IBM initiates iSeries Tafe course

IBM wants to expand the local labour force available for its System i5 hardware line and increase the number of Tafe colleges offering classes on the mid-range technology.

In terms of the number of workers available to work with the i5 "obviously we need a lot more than we have", according to Linda Grigoleit, IBM's System i5 education program director.

A Victorian Tafe has just joined an IBM initiative to prevent shortages for the platform previously known as iSeries and AS/400.

The program, called System i Academic Initiative, represents IBM Australia's attempt at preventing a System i5 programmer shortage and forms part of 250 global community colleges and universities that offer the training.

Kangan Batman Tafe in Broadmeadow, Victoria, has joined the initiative and training is integrated into the college's computer system engineering and IT courses and forms about 25 percent of subject content.

Technology One managing director Adrian Di Marco said the skills shortages stem from a lack of IT graduates, which he attributes to an industry image problem.

"Those who do graduate are the most skilled in the world, but the industry's poor image is scaring potential students away," he said, adding that companies need to overcome the stigma of IT as a monotonous, unhealthy and routine career by changing the workplace environment.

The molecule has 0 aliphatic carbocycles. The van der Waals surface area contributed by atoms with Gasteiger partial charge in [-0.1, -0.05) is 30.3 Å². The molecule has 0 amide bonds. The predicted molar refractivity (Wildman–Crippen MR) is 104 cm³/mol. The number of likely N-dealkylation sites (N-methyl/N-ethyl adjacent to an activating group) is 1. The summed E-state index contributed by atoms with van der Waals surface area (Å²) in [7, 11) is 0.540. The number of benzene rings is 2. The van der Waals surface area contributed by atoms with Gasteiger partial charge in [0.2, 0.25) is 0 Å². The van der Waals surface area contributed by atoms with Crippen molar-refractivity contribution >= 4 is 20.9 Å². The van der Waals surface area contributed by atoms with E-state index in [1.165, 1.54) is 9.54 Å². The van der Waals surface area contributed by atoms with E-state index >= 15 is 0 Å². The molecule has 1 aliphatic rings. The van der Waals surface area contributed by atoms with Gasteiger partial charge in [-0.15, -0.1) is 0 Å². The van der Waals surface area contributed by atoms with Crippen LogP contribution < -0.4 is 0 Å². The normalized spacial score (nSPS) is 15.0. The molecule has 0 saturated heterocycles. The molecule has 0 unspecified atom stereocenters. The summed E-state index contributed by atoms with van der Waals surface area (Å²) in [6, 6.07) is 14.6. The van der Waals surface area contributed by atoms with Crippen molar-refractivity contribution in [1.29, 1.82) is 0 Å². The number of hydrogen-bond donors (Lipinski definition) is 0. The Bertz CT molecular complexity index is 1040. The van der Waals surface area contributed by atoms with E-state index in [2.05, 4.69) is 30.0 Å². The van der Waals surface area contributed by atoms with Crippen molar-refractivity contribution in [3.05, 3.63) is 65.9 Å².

He said the company works diligently to determine what staff and potential employees want. "Then we use this to counter the [poor] image. We provide little things like breakfast, regular staff meetings and our staff even play soccer on lunch breaks."

IT careers site NowHiring director, Brett Iredale said if the IT industry wants to address its skills shortage creatively it needs to actively build employer branding by constantly promoting corporate culture and career progression opportunities. "Simply advertising a job no longer works," he said.

NSW Board of Studies statistics show the number of students completing IT subjects at HSC level has dropped steadily for the last three years.

In 2003, 22,910 NSW students completed IT subjects including information technology, industrial technology and information processes and technology. This dropped to 18,268 students by 2004 and 15,668 in 2005.

Australian Computer Society (ACS) president, Philip Argy said that while the demand for IT staff is increasing, supply of skilled graduates may lag by seven years.

"The education system is not keeping pace with where the world is going, and it's that gap that is responsible for what we are seeing," Argy said. "The growth in the need for IT skills has levelled out, and even started to increase, but the lead time before people see that and start enrolling in courses and graduating is five to seven years."

Silvano Basso, managing director at Aurion, said graduates are avoiding IT courses, opting for IT combined degrees.

"Students are drifting towards dual degrees rather than sole courses because of the poor industry image," Basso said. He estimates a 30 percent drop in university IT courses and said companies are forced to recruit staff offshore.

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